Same Sex in the City: So Your Prince Charming Is Really a Cinderella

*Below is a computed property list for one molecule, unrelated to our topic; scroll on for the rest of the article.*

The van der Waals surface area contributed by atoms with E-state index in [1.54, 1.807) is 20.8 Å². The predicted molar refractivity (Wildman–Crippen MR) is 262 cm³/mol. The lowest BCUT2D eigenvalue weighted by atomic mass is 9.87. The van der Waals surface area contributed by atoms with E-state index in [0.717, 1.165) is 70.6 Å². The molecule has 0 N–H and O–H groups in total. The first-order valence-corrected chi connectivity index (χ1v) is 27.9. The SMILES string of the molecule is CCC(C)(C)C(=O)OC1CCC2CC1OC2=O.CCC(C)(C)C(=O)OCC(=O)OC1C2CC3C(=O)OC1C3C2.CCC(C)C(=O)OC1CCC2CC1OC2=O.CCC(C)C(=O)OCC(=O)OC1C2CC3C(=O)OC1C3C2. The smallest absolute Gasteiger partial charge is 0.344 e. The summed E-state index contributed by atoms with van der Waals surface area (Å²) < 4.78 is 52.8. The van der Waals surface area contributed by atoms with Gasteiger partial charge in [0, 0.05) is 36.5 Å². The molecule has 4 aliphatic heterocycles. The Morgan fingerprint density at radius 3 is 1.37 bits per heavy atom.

Quick quiz: Do you call yourself a chick? Turned on by girl-on-girl action ? Know the difference between Absolut and Ketel One? If you answered yes to two out of three questions, you'll get a thrill from this book. Levin and Blitzer, two twenty-something lesbians, offer this as a guide for the newly out and the merely curious. The outline has pop, with topics like the problem of labels, the U-Haul syndrome, is-she-or-isn't-she experimentation (tricky territory that's handled well), and so on. Chapters start with tips and observations and end with a takeaway thought, framing stories from the authors and those they've interviewed. Most of the interviewees are much like the authors: young, well-heeled, hard-partying femmes, long on enthusiasm but short on experience, full of up-to-the minute slang but better at describing their drinks than their lovers. Lesbians with different lifestyles don't get much play, or even respect. Advice ranges from inarguable (""it is just as important to mesh well ... outside the sheets as it is between them"") to potentially dangerous (confiding in ""an anonymous online pal""). Though they've left a lot of queer territory unexplored, Levin and Blitzer's urban trailblazing is admirable, and their book deserves a large (if narrow) audience.